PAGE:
All of these artworks insist that race in America is not only an issue of black and white but also of orange. Through its very abstraction and mobility as a sign, as these artists demonstrate, Safety Orange both distills racial violence, acting as its material trace, and displaces this violence away from the Black body onto a “neutral” color. Mimi Thi Nguyen makes a similar argument—that Blackness does not stop at the limits of the body—in her tour de force article on the racist optics of the hoodie. Nguyen takes the 2012 murder of Trayvon Martin as her point of departure. Before shooting Martin, George Zimmerman told the 911 dispatcher that he followed the teenager after becoming suspicious of his “dark hoodie.” Nguyen argues that the hoodie surrogates the Blackness of its wearer and his exposure to racist violence.20 She shows that the hoodie, by virtue of its separability from the body that wears it, offers an alibi for disavowing the racism visited upon its wearer, lending anti-Black violence a form of plausible deniability.21 Displacing race from body to clothing, the hoodie creates an “ontological confusion between subject and object,” and as such “provides cover for racism’s slide into lethal structures that claim to assess and predict threat with disinterest.”22 In a terrible irony, the same hoodie that affords Black men a way to resist certain forms of surveillance also marks them for excessive scrutiny and violence. This irony is captured by what Frank B. Wilderson III has called “the cardinal rule of Negro diplomacy”: Black subjects, men especially, are expected to make those who regard them as “too black for care” feel safe (a routine familiar in stories of traffic stops: black men who have to reassure the cops who are supposed to protect them that they are not in danger).23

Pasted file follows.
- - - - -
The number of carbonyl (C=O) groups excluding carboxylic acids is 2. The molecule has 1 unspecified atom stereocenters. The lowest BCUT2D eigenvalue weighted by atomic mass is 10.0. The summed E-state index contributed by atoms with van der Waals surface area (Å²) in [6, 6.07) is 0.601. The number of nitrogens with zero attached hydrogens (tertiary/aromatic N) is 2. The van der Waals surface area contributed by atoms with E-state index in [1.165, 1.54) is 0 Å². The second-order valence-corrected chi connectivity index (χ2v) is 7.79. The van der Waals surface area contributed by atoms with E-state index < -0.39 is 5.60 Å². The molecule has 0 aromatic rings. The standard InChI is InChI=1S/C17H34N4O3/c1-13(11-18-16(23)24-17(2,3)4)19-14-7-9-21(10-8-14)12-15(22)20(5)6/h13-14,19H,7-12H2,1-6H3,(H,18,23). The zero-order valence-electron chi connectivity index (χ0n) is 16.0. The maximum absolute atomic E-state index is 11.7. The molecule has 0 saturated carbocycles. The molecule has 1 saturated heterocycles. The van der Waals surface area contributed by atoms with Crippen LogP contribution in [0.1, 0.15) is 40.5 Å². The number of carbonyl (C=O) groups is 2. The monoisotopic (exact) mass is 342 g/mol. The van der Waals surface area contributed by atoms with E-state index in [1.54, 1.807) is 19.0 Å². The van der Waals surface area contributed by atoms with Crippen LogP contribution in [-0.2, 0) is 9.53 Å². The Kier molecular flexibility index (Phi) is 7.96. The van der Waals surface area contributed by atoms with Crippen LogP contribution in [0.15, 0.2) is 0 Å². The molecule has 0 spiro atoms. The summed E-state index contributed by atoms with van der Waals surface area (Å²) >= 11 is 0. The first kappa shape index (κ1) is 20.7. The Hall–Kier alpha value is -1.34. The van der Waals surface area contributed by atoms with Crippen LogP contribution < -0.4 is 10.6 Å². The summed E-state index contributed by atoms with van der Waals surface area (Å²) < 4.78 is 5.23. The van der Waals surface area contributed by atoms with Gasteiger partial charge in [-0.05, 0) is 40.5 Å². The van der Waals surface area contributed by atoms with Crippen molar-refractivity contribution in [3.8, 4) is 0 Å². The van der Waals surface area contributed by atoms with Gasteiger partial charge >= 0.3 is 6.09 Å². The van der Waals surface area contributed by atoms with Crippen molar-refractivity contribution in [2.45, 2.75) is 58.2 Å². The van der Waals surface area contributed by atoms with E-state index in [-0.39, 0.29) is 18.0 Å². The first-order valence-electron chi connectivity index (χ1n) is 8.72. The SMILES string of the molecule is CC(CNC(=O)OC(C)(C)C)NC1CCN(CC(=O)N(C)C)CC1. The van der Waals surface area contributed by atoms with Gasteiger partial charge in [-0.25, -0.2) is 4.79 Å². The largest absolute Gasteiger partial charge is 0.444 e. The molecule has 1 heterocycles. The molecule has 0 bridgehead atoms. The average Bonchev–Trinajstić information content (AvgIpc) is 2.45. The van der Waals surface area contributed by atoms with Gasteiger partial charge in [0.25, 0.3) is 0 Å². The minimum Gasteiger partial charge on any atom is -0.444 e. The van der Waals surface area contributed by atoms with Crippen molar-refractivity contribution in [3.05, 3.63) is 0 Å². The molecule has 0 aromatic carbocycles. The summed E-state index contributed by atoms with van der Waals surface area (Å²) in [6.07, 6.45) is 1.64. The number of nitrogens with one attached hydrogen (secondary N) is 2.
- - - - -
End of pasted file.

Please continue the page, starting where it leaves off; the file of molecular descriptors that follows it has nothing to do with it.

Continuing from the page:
Like the hoodie, orange testifies to the abstractibility of race; both partake of the same distancing logic, whereby a sign ambivalently gestures toward and away from their referent. Where the hoodie simultaneously marks and masks Black bodies, orange codes people and the spaces they inhabit as both potentially under threat and potentially threatening. But where the racist logic of the hoodie only converts hiding into hypervisibility and self-protection into criminality, Safety Orange might still allow the ambivalence inscribed in its hypervisibility to be redirected as a tool of resistance and solidarity, as we’ll explore in the next chapter.